Final Impressions – Fate/Grand Order – Absolute Demonic Front: Babylonia

In Fall 2019, Cloverworks delivered the anime adaptation of Fate/Grand Order’s Babylonia arc, arguably one of the best and well-written arcs of the entire game. Like many fans, I was absolutely ecstatic yet skeptical of how well Cloverworks could adapt the storyline. There is even a general consensus that if a Fate/ series is not animated by ufotable, then it won’t be good. 

Fate/Grand Order – Absolute Demonic Front: Babylonia begins with Ritsuka and Mash traveling back in time to ancient Babylonia, an era where gods and humans co-existed with one another. As per most FGO plots, the two travelers are entrusted to find the Holy Grail, a mysterious vessel that can grant impossible wishes and change the very course of human history. However, upon their arrival, they come to the startling realization that Babylonia is not as peaceful as it seems — it is in fact a singularity rife with bloodshed and terror as the antagonistic Three Goddess Alliance encroaches on the lands, hellbent on eradicating humanity’s first civilization. Faced with impending doom, Ritsuka and Mash must assist King Gilgamesh in his efforts to preserve the city of Uruk, all while finding the missing Holy Grail. 

Newcomers to the FGO universe might be overwhelmed with all this information, as even Fate veterans tend to be confused by the series’ terminology and concepts. But while it might be a wonky introduction to FGO, it should at least spark some interest thanks to what it does right.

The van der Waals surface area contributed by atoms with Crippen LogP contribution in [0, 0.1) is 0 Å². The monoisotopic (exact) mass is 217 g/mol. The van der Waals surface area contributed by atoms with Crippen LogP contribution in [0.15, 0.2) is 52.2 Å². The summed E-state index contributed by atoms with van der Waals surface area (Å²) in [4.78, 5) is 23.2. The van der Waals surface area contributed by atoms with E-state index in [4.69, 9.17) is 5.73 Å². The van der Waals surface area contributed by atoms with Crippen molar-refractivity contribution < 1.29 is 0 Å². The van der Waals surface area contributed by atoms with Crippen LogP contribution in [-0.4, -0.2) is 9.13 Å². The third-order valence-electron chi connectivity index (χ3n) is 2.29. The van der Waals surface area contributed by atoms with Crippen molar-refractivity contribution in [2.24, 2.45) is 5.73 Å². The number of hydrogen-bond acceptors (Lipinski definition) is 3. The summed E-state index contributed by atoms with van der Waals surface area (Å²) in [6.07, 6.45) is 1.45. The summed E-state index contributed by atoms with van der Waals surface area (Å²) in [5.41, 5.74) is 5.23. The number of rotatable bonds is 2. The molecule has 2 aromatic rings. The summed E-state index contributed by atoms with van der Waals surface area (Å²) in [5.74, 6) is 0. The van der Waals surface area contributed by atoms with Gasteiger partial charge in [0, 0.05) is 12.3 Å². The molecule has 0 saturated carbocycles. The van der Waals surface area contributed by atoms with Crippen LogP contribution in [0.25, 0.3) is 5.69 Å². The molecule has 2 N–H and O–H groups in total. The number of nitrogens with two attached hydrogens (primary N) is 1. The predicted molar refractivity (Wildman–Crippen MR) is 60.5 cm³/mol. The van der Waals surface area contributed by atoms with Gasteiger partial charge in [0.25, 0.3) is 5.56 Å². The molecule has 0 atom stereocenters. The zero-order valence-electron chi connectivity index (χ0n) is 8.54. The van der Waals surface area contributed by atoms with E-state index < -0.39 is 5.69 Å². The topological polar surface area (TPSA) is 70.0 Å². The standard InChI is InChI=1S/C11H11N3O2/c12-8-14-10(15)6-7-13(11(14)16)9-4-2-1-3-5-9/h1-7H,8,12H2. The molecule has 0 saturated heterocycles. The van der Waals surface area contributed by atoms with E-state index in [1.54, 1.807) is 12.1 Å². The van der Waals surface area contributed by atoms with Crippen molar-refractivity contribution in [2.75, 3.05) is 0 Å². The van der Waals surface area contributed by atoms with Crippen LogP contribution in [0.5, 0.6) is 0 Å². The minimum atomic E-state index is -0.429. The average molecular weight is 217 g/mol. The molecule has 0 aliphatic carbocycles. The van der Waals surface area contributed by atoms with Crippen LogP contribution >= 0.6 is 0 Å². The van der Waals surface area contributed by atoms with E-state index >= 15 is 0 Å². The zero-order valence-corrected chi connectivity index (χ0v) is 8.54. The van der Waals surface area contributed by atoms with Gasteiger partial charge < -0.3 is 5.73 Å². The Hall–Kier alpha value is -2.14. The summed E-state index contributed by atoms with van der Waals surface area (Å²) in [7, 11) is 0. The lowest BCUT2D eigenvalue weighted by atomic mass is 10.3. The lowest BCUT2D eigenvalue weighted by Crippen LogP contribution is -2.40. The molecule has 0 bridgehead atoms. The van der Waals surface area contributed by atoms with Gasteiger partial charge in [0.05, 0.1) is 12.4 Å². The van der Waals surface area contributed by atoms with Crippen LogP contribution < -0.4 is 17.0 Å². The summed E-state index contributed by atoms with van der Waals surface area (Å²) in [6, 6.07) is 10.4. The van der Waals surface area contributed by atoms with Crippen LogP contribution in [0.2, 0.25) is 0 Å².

The first half of FGO Babylonia feels exhilarating. In a single jump, the audience is transported into a story of mythology-esque origins, chock-full of monster-slaying heroes and ancient deities. There is not a single moment’s pause as the story immediately thrusts the protagonists into action, serving as both first-hand witnesses to the final days of Uruk and as soldiers on the Demonic Battlefront. There is a mixture of resounding victories and revelations that is often overshadowed by the Goddess’s fearsome might, but hope is ultimately never lost. In fact, all of this serves to strengthen the remaining cast in preparation for the bitter end.